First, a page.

Also in aroud 1970, I can't remember exactly when, I happened along to Kensington Gardens, more or less opposite the Albert Hall to find the early stages of a gathering of the great and good of the classic automobile world in the shape of a sizeable assembly of Bentleys, almost certainly I would think, organised by the Bentley Drivers Club. I'm sure it was not an advertised public event and no information was provided ( I would think that the participants knew all that they needed to know about Bentleys) but, of course, they could not prevent the public taking a look which I did and I captured these views. I am short of much technical and other information to individually caption all the views but hope to complete this aspect soon. Thanks are due to Robert McLellan's USA website www.VintageBentleys.org for the details of some of the earlier vehicles shown below.
Serious money here, even then. Many will no doubt be different colours, have different owners and some are probably no longer on these shores, but you don't often see such a comprehensive one marque display nowadays so enjoy the spectacle even if it can only be one-dimensional.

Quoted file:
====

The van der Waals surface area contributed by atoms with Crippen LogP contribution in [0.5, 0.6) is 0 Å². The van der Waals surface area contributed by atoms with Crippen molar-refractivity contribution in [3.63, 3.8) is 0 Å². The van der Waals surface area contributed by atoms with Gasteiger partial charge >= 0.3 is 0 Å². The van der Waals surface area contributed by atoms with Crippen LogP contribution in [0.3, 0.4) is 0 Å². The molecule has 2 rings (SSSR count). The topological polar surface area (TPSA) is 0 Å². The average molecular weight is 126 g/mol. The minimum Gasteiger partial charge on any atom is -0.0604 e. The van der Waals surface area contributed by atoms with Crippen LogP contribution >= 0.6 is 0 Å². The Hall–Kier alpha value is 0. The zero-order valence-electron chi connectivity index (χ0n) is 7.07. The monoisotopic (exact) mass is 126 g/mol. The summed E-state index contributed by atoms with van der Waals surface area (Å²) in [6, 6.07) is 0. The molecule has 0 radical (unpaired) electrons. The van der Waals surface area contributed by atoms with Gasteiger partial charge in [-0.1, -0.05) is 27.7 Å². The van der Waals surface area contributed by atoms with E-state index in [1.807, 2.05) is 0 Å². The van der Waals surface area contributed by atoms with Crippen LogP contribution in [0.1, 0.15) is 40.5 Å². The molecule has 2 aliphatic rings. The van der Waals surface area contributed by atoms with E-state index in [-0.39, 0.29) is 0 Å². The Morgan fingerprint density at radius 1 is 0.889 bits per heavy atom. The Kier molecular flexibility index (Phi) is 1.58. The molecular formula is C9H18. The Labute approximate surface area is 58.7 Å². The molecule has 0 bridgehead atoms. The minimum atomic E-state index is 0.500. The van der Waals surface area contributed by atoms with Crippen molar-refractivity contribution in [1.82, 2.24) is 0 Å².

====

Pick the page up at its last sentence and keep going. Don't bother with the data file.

YR 1978: 6.5ltr Mulliner bodied convertible saloon 1926. This one is now thought to be in the Netherlands
Gurney Nutting bodied Coupe - 1930
Recorded now as having a massive 8ltr engine, this is a Mulliner bodied Saloon of 1932
Shown here, another 8ltr powered monster (1931) with a super attractive saloon body by Freestone & Webb. It apparently now has a replica racing body and as such, whenever this was done, was immediately more valuable for it I suppose. Though not particularly a Bentley enthusiast I cannot but be unhappy to hear of actions like this. Anyway, I hope that the original body was saved and transferred and not just smashed up!
Coupe (1930) with Gurney Nutting bodywork
A 3ltr saloon of 1924 - body maker unknown
4.5ltr powered saloon (1929) with coachwork by Harrison
Apparently from Jersey Channel Islands
3ltr Saloon (1931) - Gurney Nutting built the body
3ltr Racer (1925) with bodywork by Jarvis
CRYSTAL PALACE LONDON
What follows is a good selection of images taken at a major event held at Crystal Palace London in around 1971-2. I cannot recall the date of the event and if I ever had a programme it is long since lost. The subject matter of several of the slides has been at least in part identified. If you know any more or can identify the event then please contact me. Other than the annual London-Brighton event which I have attended only a couple of times this must have ranked at the time as one of the largest gatherings of veterans, or what American enthusiast browsers might call 'brass cars' ever staged. I presume that it was organised by the Veteran Car Club.